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Climate Change and Phenology: Evaluating Temperature, Precipitation, and Phenology of Frogs and Toads in Minnesota

Author(s): Kristen Genet

Anoka-Ramsey Community College

988 total view(s), 1003 download(s)

DIG into Data FMN (2017) group image


Students evaluate long term (100+ years) trends in temperature and precipitation, and then isolate a shorter time span (20 years) in which to evaluate the correlation between spring temps and the earliest reported calling dates for MN frogs and toads

Licensed under CC Attribution-NonCommercial-ShareAlike 4.0 International according to these terms

Version 1.0.0 - published on 12 Jun 2018 doi:10.25334/Q4PX2M - cite this

Adapted from: Investigating the footprint of climate change on phenology and ecological interactions in north-central North America v 1.0


This module can be adapted to introductory biology, environmental science, or ecology students, depending on the depth and level of the data analyses performed.  With initial inspiration from another climate change and phenology module focused on plants and pollinators in Ohio (Calinger 2014), this module focuses on climate change and phenology in a different region and a different group of organisms. Climate change is a global concern, and trends are evident in the midwestern United States. Students first investigate and evaluate long term annual trends (1900-2014) in temperature and precipitation from 33 climate stations in Minnesota (module can be adapted to any state, but data provided are from Minnesota) using scatterplots and trendlines (simple linear regression can also be used) to determine rate of change over the 115 year time period. Students then ask questions and develop hypotheses as they consider a shorter time series of temperature data (1995-2014) that matches with the duration of the North American Amphibian Monitoring Program (NAAMP), a citizen science amphibian monitoring program to which trained volunteers submit data on calling amphibians annually (Foreman, et al. 2017; amphibian data are available for most states, but data provided in this module are from Minnesota). Amphibian spring emergence and calling that precedes breeding is influenced by temperature and precipitation. After doing some research to learn about the natural history and calling phenology of Minnesota amphibians, students will evaluate the correlation between earliest reported calling dates for each species and mean spring temperatures, as well as investigate whether the spring temperatures have changed (i.e., warmed) with corresponding shifts in amphibian calling dates. Individual species will be considered in the context of their natural history, as well as groups of species that tend to breed in various types of wetlands that may respond differently to changes in temperature and/or precipitation over time.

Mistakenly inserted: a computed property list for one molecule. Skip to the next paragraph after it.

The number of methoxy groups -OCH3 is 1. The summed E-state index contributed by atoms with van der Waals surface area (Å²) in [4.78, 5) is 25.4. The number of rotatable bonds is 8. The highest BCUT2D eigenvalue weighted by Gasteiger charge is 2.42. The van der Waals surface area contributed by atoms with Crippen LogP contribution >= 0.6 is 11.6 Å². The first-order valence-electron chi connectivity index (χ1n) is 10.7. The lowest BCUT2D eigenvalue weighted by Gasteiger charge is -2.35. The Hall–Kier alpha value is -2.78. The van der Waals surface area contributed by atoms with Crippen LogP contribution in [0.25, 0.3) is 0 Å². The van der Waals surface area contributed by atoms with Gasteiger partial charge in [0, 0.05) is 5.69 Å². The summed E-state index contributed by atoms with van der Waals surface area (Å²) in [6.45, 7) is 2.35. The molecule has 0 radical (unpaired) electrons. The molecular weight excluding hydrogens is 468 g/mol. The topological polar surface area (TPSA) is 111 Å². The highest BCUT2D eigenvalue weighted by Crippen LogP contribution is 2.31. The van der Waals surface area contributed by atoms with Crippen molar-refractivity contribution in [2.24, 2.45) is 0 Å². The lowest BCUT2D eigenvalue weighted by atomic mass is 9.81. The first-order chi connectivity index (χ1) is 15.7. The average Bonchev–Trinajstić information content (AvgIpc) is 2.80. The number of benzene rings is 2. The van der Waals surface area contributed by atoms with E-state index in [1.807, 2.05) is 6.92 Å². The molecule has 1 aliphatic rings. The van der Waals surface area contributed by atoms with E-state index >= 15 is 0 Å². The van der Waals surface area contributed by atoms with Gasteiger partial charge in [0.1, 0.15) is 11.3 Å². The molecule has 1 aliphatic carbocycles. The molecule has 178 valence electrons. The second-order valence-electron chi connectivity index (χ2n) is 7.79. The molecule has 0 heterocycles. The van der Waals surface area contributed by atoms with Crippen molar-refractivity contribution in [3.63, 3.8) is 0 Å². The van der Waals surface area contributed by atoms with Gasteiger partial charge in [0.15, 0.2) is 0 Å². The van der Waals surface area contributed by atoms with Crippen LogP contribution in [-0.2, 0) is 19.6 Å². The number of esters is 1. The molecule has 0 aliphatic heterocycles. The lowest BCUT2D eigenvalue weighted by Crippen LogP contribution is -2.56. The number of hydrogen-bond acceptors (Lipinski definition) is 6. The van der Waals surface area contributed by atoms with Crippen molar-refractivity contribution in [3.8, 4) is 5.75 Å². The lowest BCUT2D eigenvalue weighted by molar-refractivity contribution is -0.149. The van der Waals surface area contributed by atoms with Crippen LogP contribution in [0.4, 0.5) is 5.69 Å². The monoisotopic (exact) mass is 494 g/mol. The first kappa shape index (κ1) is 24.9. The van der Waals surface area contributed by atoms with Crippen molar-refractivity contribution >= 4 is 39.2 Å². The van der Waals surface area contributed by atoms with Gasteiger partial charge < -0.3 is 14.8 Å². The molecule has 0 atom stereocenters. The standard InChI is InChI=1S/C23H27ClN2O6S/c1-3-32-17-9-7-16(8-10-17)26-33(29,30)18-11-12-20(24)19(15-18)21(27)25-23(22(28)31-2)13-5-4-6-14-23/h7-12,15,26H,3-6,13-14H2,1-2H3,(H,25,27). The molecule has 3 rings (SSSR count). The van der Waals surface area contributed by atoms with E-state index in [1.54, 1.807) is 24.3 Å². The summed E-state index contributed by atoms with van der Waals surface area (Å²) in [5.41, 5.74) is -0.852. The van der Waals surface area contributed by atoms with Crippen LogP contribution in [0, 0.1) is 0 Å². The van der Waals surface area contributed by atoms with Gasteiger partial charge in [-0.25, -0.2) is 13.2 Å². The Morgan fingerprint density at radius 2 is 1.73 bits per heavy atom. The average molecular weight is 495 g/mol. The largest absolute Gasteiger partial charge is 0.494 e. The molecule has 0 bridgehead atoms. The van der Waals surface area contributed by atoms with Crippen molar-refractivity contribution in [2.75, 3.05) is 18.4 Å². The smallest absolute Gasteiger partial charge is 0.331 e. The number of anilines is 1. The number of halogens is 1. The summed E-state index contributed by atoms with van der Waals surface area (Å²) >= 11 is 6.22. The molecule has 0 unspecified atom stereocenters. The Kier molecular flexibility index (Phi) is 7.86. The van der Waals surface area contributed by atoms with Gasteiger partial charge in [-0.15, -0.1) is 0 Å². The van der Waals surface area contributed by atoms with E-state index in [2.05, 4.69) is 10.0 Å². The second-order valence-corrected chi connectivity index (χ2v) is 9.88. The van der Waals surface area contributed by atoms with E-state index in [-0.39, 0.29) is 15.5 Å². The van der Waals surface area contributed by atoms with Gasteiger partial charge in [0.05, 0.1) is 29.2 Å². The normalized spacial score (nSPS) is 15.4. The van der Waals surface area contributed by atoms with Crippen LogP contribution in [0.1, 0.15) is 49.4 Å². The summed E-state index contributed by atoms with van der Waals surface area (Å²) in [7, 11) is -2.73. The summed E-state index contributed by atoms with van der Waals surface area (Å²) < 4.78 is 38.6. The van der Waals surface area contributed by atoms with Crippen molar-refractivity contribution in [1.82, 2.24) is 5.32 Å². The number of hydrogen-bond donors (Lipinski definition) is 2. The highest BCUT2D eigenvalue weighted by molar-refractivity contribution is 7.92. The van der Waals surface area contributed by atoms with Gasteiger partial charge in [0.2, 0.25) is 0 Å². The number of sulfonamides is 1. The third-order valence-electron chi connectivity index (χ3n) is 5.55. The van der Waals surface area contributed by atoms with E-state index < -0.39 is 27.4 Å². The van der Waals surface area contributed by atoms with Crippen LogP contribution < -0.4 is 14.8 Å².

Data Resources:

United States Historical Climatology Network:

North American Amphibian Monitoring Program:



Calinger, K. 2014. Investigating the footprint of climate change on phenology and ecological interactions in north-central North America. Teaching Issues and Experiments in Ecology Vol. 10.

Foreman, T.M., Grant, E.H.C., and Weir, L.A., 2017, North American Amphibian Monitoring Program (NAAMP) anuran detection data from the eastern and central United States (1994-2015): U.S. Geological Survey data release,


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